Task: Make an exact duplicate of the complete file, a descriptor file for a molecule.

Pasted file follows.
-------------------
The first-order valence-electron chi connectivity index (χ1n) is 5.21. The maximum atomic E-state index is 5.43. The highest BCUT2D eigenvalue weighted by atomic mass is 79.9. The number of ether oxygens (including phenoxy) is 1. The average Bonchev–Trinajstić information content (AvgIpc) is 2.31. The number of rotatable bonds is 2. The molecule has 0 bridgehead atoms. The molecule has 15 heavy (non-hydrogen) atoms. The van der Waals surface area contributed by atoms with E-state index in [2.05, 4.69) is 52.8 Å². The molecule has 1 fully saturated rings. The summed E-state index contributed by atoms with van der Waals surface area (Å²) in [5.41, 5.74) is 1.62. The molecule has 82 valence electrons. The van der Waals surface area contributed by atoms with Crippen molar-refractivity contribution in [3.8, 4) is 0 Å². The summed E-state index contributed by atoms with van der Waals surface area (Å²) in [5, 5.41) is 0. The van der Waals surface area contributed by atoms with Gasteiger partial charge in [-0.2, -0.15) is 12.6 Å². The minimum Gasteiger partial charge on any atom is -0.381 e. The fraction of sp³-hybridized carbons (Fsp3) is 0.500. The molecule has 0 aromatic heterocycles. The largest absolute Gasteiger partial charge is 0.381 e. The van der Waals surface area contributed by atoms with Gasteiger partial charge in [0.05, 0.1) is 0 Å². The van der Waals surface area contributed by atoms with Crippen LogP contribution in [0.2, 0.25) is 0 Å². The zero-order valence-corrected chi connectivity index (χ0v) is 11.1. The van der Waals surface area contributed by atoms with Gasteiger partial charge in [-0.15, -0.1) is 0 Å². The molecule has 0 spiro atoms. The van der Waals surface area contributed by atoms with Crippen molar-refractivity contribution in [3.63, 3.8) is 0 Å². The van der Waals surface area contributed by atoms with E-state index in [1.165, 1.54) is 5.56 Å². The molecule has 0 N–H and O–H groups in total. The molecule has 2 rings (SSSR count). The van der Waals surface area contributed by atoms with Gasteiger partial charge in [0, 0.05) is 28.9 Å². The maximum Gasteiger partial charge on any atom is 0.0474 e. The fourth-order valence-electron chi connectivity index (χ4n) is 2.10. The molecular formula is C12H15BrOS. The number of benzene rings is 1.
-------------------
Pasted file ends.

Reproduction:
The first-order valence-electron chi connectivity index (χ1n) is 5.21. The maximum atomic E-state index is 5.43. The highest BCUT2D eigenvalue weighted by atomic mass is 79.9. The number of ether oxygens (including phenoxy) is 1. The average Bonchev–Trinajstić information content (AvgIpc) is 2.31. The number of rotatable bonds is 2. The molecule has 0 bridgehead atoms. The molecule has 15 heavy (non-hydrogen) atoms. The van der Waals surface area contributed by atoms with E-state index in [2.05, 4.69) is 52.8 Å². The molecule has 1 fully saturated rings. The summed E-state index contributed by atoms with van der Waals surface area (Å²) in [5.41, 5.74) is 1.62. The molecule has 82 valence electrons. The van der Waals surface area contributed by atoms with Crippen molar-refractivity contribution in [3.8, 4) is 0 Å². The summed E-state index contributed by atoms with van der Waals surface area (Å²) in [5, 5.41) is 0. The van der Waals surface area contributed by atoms with Gasteiger partial charge in [-0.2, -0.15) is 12.6 Å². The minimum Gasteiger partial charge on any atom is -0.381 e. The fraction of sp³-hybridized carbons (Fsp3) is 0.500. The molecule has 0 aromatic heterocycles. The largest absolute Gasteiger partial charge is 0.381 e. The van der Waals surface area contributed by atoms with Gasteiger partial charge in [0.05, 0.1) is 0 Å². The van der Waals surface area contributed by atoms with Crippen LogP contribution in [0.2, 0.25) is 0 Å². The zero-order valence-corrected chi connectivity index (χ0v) is 11.1. The van der Waals surface area contributed by atoms with Gasteiger partial charge in [-0.15, -0.1) is 0 Å². The molecule has 0 spiro atoms. The van der Waals surface area contributed by atoms with Crippen molar-refractivity contribution in [3.63, 3.8) is 0 Å². The van der Waals surface area contributed by atoms with E-state index in [1.165, 1.54) is 5.56 Å². The molecule has 0 N–H and O–H groups in total. The molecule has 2 rings (SSSR count). The van der Waals surface area contributed by atoms with Gasteiger partial charge in [0, 0.05) is 28.9 Å². The maximum Gasteiger partial charge on any atom is 0.0474 e. The fourth-order valence-electron chi connectivity index (χ4n) is 2.10. The molecular formula is C12H15BrOS. The number of benzene rings is 1.